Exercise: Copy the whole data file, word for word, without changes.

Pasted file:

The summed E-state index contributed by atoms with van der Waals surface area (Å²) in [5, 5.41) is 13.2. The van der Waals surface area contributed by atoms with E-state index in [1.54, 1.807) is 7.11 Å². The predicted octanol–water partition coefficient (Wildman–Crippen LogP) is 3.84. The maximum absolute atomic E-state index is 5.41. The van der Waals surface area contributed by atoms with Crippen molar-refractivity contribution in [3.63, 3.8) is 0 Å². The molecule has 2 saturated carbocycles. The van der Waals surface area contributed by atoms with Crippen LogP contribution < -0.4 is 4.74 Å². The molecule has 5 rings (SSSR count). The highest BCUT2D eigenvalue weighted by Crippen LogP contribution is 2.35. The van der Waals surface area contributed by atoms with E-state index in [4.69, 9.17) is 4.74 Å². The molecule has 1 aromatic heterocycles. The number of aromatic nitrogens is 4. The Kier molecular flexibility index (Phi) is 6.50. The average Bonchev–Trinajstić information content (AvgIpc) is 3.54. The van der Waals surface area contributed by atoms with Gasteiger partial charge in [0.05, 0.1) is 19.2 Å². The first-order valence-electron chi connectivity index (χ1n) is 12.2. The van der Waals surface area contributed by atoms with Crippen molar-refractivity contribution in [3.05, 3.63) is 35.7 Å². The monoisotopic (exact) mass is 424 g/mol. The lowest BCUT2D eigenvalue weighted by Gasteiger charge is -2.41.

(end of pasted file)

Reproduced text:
The summed E-state index contributed by atoms with van der Waals surface area (Å²) in [5, 5.41) is 13.2. The van der Waals surface area contributed by atoms with E-state index in [1.54, 1.807) is 7.11 Å². The predicted octanol–water partition coefficient (Wildman–Crippen LogP) is 3.84. The maximum absolute atomic E-state index is 5.41. The van der Waals surface area contributed by atoms with Crippen molar-refractivity contribution in [3.63, 3.8) is 0 Å². The molecule has 2 saturated carbocycles. The van der Waals surface area contributed by atoms with Crippen LogP contribution < -0.4 is 4.74 Å². The molecule has 5 rings (SSSR count). The highest BCUT2D eigenvalue weighted by Crippen LogP contribution is 2.35. The van der Waals surface area contributed by atoms with E-state index in [4.69, 9.17) is 4.74 Å². The molecule has 1 aromatic heterocycles. The number of aromatic nitrogens is 4. The Kier molecular flexibility index (Phi) is 6.50. The average Bonchev–Trinajstić information content (AvgIpc) is 3.54. The van der Waals surface area contributed by atoms with Gasteiger partial charge in [0.05, 0.1) is 19.2 Å². The first-order valence-electron chi connectivity index (χ1n) is 12.2. The van der Waals surface area contributed by atoms with Crippen molar-refractivity contribution in [3.05, 3.63) is 35.7 Å². The monoisotopic (exact) mass is 424 g/mol. The lowest BCUT2D eigenvalue weighted by Gasteiger charge is -2.41.